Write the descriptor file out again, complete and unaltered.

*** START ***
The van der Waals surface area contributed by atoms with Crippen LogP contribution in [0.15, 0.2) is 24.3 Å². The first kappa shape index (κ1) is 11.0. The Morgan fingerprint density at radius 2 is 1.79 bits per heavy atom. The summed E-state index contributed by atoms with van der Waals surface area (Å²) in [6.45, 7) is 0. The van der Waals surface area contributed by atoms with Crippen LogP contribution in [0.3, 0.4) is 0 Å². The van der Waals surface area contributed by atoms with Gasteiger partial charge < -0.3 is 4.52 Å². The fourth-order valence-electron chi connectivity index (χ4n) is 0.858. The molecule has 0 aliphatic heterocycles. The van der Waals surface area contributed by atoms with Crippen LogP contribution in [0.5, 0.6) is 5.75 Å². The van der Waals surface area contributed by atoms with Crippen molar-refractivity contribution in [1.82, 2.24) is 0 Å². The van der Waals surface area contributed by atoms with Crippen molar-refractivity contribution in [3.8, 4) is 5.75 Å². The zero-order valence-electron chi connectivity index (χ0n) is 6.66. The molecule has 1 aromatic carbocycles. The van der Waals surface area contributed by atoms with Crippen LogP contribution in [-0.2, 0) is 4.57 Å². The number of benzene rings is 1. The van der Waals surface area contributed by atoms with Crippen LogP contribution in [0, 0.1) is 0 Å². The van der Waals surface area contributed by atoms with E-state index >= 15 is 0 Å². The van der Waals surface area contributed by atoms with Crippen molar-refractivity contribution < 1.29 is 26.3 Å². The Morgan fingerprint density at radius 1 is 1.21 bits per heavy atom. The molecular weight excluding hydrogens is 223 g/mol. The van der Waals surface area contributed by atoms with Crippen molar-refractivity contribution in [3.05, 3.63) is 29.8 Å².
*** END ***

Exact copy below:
The van der Waals surface area contributed by atoms with Crippen LogP contribution in [0.15, 0.2) is 24.3 Å². The first kappa shape index (κ1) is 11.0. The Morgan fingerprint density at radius 2 is 1.79 bits per heavy atom. The summed E-state index contributed by atoms with van der Waals surface area (Å²) in [6.45, 7) is 0. The van der Waals surface area contributed by atoms with Crippen LogP contribution in [0.3, 0.4) is 0 Å². The van der Waals surface area contributed by atoms with Gasteiger partial charge < -0.3 is 4.52 Å². The fourth-order valence-electron chi connectivity index (χ4n) is 0.858. The molecule has 0 aliphatic heterocycles. The van der Waals surface area contributed by atoms with Crippen LogP contribution in [0.5, 0.6) is 5.75 Å². The van der Waals surface area contributed by atoms with Crippen molar-refractivity contribution in [1.82, 2.24) is 0 Å². The van der Waals surface area contributed by atoms with Crippen molar-refractivity contribution in [3.8, 4) is 5.75 Å². The zero-order valence-electron chi connectivity index (χ0n) is 6.66. The molecule has 1 aromatic carbocycles. The van der Waals surface area contributed by atoms with Crippen LogP contribution in [-0.2, 0) is 4.57 Å². The number of benzene rings is 1. The van der Waals surface area contributed by atoms with Crippen LogP contribution in [0, 0.1) is 0 Å². The van der Waals surface area contributed by atoms with E-state index >= 15 is 0 Å². The van der Waals surface area contributed by atoms with Crippen molar-refractivity contribution < 1.29 is 26.3 Å². The Morgan fingerprint density at radius 1 is 1.21 bits per heavy atom. The molecular weight excluding hydrogens is 223 g/mol. The van der Waals surface area contributed by atoms with Crippen molar-refractivity contribution in [3.05, 3.63) is 29.8 Å².